Three situations call for assisting A/D converters with external analog drivers: small signals, noisy signals, and faster signals.
In my previous Discrete Signals blog, I asked a question. Is using an analog-to-digital converter (ADC) as simple as tying a sensor output to its analog input and starting to take readings? Astute readers saw I only answered part of that question—ground is often the culprit when ADC readings go haywire, but it’s not the only one.
Driving the analog input also deserves some attention from makers. Three situations call for assisting ADCs with external analog drivers. Let’s consider cases of small signals, noisy signals, and faster signals.
Many analog sensors produce a very small voltage swing from minimum to maximum readings. Plus, there may be a big difference in the theoretical swing versus the actual swing seen during operation. Engineers like to size things for worst case. It can be a bad habit when using ADCs without outside help in scaling signals properly.
A simple example is a thermometer designed for home use. Readings ranging from hypothermia at 35°C to hyperpyrexia at 41°C likely use only part of the measurement capability of the sensor in the device. Another example is an accelerometer; there’s no need for a ±30 g part when expectations are ±6 g.
What happens when readings use only a fraction of the range? Think about it. If the upper eight bits never change during ADC operation, congratulations, we’ve turned a 12-bit converter into a 4-bit converter. Drop the resolution, and nuances in signals disappear.
This implies a three-step process for makers designing sensor systems:
External amplification also helps in another way. Stronger analog signals are more noise resistant, and digital averaging ADC readings can help smooth out white noise. A bit of boost might raise signal-to-noise ratio (SNR) enough for a single-ended analog subsystem to produce good results.
We touched on the idea of single-ended versus differential signaling last time. A single-ended approach uses only one wire to carry an analog signal, relying on a system-wide ground for its return path. A differential approach uses two wires, a plus and minus, impressing a voltage difference independent of ground. Twisted pair wire can help differential signaling stay quiet, providing a cancelling effect for noise on both wires.
A simplified illustration highlights single-ended versus differential ADC signaling. Source: Stratiset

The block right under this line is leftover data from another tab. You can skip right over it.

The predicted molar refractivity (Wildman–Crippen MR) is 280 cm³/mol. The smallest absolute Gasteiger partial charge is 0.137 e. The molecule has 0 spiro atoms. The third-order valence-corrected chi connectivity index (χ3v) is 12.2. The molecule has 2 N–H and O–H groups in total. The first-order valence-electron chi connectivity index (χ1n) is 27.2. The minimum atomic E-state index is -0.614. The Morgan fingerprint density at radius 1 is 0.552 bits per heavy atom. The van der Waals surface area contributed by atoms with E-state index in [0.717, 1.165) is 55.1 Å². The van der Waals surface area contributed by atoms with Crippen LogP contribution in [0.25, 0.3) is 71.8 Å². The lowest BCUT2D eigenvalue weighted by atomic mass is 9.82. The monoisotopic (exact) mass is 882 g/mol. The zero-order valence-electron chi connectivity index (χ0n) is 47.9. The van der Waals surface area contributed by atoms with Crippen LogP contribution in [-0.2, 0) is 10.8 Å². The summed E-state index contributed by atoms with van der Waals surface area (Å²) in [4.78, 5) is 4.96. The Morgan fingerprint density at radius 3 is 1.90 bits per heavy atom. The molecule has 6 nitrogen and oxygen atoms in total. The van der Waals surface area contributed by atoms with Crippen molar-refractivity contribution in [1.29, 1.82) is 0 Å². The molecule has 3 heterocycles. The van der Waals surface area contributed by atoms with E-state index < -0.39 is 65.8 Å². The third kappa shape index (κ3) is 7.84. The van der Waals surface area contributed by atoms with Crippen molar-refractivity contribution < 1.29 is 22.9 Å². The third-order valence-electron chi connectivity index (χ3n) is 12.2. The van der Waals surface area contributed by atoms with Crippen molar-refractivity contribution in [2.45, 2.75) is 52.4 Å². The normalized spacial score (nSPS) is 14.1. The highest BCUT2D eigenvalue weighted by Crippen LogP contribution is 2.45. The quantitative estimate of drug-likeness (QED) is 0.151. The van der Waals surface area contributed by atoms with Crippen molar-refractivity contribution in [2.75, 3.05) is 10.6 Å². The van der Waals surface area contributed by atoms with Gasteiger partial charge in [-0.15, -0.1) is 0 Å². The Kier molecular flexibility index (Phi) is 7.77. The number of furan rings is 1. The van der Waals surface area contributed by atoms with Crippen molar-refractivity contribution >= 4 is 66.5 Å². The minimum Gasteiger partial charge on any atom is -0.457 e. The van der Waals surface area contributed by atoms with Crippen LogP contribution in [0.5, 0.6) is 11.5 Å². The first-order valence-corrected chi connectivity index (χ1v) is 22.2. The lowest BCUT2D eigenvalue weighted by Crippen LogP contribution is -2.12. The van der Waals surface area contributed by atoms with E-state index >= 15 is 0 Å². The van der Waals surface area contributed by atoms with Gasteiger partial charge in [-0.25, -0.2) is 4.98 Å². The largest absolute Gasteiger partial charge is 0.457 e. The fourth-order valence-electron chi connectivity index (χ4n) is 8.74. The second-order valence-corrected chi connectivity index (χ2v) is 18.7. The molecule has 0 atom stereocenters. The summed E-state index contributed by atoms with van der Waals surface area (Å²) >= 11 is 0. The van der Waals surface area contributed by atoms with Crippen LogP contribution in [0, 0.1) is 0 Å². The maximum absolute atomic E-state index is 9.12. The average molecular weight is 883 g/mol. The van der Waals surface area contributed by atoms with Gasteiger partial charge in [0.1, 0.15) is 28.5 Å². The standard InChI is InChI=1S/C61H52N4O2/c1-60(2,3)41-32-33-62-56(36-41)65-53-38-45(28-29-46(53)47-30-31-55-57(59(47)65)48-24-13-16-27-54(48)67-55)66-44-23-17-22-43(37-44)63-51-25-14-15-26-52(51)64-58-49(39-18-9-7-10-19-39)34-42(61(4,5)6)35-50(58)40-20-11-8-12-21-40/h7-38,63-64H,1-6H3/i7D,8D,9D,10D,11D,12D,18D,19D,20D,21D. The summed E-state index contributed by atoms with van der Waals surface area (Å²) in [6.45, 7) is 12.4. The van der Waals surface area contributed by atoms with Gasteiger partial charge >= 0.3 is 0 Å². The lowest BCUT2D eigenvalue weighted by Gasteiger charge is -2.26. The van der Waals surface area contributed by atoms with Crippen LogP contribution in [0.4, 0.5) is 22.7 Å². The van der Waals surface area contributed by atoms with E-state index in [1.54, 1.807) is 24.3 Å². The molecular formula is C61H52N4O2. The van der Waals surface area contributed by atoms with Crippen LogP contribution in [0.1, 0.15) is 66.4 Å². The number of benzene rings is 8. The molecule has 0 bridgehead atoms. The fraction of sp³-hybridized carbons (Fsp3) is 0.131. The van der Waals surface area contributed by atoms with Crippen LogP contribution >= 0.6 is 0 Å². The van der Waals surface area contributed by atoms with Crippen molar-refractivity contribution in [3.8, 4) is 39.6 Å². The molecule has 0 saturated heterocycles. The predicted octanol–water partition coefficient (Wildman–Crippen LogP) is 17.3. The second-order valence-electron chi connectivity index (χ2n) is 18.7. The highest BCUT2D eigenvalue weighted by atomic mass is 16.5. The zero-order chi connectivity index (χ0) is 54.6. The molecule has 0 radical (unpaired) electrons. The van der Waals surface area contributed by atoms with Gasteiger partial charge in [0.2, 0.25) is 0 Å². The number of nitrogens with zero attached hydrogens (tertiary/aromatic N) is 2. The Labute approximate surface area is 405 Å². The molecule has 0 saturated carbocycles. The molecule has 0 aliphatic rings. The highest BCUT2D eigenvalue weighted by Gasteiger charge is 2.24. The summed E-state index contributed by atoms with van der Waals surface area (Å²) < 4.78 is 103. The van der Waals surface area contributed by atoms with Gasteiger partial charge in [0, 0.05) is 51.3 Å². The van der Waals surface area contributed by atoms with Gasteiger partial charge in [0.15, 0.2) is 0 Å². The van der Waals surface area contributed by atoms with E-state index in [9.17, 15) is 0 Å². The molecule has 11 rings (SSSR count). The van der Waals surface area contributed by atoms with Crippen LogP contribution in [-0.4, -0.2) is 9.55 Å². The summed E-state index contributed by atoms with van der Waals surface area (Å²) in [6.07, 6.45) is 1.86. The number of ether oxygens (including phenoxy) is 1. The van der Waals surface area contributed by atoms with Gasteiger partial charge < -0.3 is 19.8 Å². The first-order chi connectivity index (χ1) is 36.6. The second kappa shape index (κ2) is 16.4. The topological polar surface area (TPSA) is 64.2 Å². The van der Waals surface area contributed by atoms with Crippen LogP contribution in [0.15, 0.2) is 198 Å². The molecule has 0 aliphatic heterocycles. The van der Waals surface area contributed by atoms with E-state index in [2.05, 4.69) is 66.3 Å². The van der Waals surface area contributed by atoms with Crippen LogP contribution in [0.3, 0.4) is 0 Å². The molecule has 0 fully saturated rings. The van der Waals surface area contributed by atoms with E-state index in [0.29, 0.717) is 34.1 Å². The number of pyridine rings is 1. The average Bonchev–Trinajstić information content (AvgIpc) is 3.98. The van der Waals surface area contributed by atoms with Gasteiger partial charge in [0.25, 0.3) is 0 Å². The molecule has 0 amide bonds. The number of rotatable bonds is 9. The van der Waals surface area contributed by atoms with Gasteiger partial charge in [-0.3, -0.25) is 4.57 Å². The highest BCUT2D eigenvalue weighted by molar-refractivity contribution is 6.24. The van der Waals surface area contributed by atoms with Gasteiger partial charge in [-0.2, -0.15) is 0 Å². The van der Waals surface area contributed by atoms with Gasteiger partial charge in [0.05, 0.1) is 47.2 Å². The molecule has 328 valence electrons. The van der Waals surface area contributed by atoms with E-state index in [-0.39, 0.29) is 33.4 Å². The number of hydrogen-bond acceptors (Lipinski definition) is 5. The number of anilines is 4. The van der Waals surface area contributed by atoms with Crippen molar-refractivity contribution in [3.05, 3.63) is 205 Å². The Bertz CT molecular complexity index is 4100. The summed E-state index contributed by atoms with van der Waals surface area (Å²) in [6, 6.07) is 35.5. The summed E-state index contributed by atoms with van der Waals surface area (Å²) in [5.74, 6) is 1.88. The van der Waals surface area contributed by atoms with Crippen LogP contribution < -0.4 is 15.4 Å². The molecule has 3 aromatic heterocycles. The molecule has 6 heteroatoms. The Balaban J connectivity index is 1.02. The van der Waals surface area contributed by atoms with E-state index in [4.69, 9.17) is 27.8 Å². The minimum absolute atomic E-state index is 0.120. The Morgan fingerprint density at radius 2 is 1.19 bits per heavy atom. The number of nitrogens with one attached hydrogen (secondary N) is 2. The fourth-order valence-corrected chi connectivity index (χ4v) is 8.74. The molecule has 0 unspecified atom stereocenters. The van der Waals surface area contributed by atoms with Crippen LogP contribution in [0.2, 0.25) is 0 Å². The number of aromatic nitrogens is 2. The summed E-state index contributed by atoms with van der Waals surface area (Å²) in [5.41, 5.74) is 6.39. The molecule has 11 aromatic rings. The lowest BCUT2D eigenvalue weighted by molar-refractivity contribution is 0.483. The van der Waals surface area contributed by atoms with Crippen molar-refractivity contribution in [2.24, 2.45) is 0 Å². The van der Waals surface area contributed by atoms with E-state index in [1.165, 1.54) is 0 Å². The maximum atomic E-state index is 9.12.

Implied here is an upgrade to an ADC using differential inputs. Most low-cost ADCs, including ones found on microcontrollers, are single-ended. Differential inputs are a common feature of precision ADCs at higher sample rates, and it may be worth getting the number of bits expected.
Despite our best efforts to simplify things, sometimes the physics become unavoidable. In many ADC architectures, their analog inputs look capacitive, making things a bit more complex. For example, some ADCs use a switched-capacitor scheme in a sample-and-hold to stabilize the signal for capture. Too big a signal change, too little current drive, and not enough charging time, and the sample never reaches the level of the incoming signal.
Overcoming the capacitive surge calls for ADC drivers that can pump enough current quickly. Slew rate measures how fast a driver creates an output voltage change responding to its input. A high slew rate ADC driver also needs more bandwidth, anywhere from five to 10 times the sample rate of the ADC driven. At very high sample rates in radar and 5G designs, transmission line theory and impedance matching come into play, which is beyond the scope for most makers.
Easier selection of parts for the job
We’ve made a lot of progress in ADC science, which is maturing to the point where optimized parts target certain applications. Most ADC vendors also have selections of ADC drivers created for specific jobs. That allows engineers to handle differential signaling, slew rate, bandwidth, common-mode noise rejection, and more.
Assisting ADCs with external analog drivers sets the right scale for pulling signals out of noise. Combined with a sensor spanning the expected range of physical input, a driver gives the ADC use of more of its digital range. As speeds increase, an ADC driver can help makers work in audio, radio, or video applications.
This article was originally published on Planet Analog.
After spending a decade in missile guidance systems at General Dynamics, Don Dingee became an evangelist for VMEbus and single-board computer technology at Motorola. He writes about sensors, ADCs/DACs, and signal processing for Planet Analog.